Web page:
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Introduction

In this Article
  • The M-factor and effective M
  • The zone system
  • Why you should never end up in the dead zone

Many players know the famous book series Harrington on Hold’em. This article will discuss a concept Harrington presents, which presents an easy system for defining your position in a multi-tabletournament (MTT). This system is called the M-factor, Magriel's M, often simply called "M" by many players, and is based on the following formula:

M = stack / (SB + BB + Antes)

This formula indicates how many orbits you could survive without playing a single hand. The formula, as seen above, simply divides your stack size by the amount of chips in the pot before any action takes place. This approach gives you a better impression of where your stack stands in a MTT and uses the small blind and antes in addition than just defining your position in terms of BBs (as you might in SNGs). 

Never look at your M as an isolated value, but rather in relationship to the other players' M. Whereas you should play slightly more aggressive with an M of 8 when the other players have an average M of 7, your play will change when the average M is 30 to your M of 8.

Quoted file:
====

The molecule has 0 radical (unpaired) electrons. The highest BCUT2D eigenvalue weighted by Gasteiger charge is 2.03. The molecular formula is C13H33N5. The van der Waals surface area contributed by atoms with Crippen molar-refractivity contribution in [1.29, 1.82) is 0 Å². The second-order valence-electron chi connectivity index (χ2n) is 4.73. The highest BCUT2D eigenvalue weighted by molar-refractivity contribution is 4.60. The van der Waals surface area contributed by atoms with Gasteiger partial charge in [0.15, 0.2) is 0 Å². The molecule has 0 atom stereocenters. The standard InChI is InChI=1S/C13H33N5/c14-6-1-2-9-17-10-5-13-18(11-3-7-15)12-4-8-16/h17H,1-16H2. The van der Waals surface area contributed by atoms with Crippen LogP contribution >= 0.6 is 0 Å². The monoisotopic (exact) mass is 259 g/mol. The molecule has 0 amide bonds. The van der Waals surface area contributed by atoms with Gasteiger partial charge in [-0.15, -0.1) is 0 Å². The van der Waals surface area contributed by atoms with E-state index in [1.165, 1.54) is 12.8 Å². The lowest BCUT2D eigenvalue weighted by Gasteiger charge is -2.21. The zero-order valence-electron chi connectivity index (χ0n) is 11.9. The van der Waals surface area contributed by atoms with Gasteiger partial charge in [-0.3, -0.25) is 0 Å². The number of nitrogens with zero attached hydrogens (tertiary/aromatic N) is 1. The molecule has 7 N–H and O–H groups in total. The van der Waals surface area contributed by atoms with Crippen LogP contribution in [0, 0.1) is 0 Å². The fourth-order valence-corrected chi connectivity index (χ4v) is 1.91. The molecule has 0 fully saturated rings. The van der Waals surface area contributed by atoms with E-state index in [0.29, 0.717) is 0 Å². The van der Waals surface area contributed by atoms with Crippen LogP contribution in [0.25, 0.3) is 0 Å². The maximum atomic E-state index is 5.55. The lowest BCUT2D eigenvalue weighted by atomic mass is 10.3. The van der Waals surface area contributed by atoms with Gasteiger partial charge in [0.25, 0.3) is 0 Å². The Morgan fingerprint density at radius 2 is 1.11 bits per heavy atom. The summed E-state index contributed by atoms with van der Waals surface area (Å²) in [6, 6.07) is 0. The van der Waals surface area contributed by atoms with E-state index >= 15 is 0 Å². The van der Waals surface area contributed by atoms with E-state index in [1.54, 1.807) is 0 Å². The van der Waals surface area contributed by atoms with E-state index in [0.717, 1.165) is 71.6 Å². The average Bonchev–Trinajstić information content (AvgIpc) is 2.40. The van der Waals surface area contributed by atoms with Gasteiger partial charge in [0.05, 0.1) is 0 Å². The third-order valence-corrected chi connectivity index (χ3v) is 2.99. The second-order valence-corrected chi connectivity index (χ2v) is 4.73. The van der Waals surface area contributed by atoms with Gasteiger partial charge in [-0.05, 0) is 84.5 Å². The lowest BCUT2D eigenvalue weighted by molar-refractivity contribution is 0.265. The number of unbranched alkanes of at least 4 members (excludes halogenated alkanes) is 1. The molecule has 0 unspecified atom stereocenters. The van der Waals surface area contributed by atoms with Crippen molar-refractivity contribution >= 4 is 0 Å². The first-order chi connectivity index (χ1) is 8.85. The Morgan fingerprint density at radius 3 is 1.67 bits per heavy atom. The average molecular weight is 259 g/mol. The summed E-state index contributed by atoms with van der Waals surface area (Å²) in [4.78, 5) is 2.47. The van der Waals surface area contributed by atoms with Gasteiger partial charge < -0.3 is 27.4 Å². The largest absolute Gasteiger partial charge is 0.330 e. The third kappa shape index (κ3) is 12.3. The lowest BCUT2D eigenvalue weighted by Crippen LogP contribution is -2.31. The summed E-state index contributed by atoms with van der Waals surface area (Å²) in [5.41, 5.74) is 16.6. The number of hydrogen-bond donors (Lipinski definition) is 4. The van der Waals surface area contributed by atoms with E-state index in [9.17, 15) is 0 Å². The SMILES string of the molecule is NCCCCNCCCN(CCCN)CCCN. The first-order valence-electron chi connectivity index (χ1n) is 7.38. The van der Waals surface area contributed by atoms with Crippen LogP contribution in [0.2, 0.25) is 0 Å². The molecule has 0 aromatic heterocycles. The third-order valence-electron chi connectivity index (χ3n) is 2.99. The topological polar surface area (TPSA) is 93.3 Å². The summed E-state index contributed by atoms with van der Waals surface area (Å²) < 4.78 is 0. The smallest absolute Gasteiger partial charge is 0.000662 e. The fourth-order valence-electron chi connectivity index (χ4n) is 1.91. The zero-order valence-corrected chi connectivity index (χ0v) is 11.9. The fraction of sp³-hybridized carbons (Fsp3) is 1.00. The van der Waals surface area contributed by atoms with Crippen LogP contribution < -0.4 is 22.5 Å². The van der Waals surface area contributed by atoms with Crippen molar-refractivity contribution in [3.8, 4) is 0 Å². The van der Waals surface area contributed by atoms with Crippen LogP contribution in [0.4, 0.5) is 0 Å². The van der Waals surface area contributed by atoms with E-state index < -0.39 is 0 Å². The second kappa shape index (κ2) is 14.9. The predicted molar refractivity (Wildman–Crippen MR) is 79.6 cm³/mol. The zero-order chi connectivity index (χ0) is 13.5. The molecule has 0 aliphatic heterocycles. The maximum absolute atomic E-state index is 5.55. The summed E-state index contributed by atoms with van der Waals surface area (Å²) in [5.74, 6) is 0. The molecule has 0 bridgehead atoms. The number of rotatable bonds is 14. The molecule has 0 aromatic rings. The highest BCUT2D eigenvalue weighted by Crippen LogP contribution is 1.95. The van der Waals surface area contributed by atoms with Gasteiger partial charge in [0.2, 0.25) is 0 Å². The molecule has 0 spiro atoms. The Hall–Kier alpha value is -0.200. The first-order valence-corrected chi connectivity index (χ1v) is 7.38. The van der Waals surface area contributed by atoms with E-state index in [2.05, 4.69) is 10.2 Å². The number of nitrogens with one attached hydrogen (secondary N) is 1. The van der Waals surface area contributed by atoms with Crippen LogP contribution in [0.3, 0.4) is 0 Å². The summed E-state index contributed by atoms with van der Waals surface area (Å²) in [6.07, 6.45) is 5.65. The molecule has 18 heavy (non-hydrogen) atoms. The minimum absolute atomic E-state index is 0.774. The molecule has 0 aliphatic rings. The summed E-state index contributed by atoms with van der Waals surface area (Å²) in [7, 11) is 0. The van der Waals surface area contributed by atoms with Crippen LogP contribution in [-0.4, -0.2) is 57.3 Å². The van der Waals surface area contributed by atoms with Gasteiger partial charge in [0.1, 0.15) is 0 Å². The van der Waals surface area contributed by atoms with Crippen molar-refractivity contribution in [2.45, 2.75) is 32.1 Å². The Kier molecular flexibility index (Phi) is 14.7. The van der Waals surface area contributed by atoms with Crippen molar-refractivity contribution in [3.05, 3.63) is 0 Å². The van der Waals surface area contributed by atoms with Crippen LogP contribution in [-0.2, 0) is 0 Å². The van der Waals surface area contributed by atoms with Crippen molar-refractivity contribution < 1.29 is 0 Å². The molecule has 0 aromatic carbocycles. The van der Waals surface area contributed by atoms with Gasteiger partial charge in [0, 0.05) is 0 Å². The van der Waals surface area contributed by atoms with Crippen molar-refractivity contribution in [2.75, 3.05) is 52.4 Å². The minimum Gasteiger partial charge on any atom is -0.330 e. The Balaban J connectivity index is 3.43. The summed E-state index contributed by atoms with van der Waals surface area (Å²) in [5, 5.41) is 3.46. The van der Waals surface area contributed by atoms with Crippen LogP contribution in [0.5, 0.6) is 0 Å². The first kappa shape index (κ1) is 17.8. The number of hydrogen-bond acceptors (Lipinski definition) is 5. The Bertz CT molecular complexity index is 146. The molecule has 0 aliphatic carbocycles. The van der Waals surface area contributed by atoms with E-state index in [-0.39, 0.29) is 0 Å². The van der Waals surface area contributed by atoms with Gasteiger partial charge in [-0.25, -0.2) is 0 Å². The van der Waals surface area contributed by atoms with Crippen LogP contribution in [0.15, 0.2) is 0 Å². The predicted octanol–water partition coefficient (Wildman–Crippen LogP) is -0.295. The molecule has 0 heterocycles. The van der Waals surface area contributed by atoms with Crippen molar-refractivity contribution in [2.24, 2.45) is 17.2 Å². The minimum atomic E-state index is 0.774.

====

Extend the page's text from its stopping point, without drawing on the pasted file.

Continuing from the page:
Short-handed tournaments (3 to 6 players) require an adjusted M, called the effective M, shown by the following formula:

Effective M = M * (players / 10)

The effective M is better suited when short-handed because the orbits whip around much faster, thus accelerating the rate by which your already dwindling chip stack falls. Theoretically, the M and effective M are the same thing. In full ring MTTs, the Effective M is just null as 10 players/10 = 1 and simply reveals a reflexive calculation.

Harrington defined 5 critical zones and also outlined corresponding strategy depending on your M.

  • Green zone: M > = 20
  • Yellow zone: 10 < M < 20
  • Orange zone: 5 < M < = 10
  • Red zone: 1 < = M < = 5
  • Dead zone: M < 1

The following paragraphs explain how and why you should play in each zone.

How do you play in the Green Zone?

Much of your tournament life will be spent in the Green Zone. This phase allows basically every move and variants of moves that can increase your chip stack. You can decide to be conservative, aggressive, or even super-aggressive in this phase.  Harrington advises not taking uncalculated risks in order to stay in this zone as long as possible.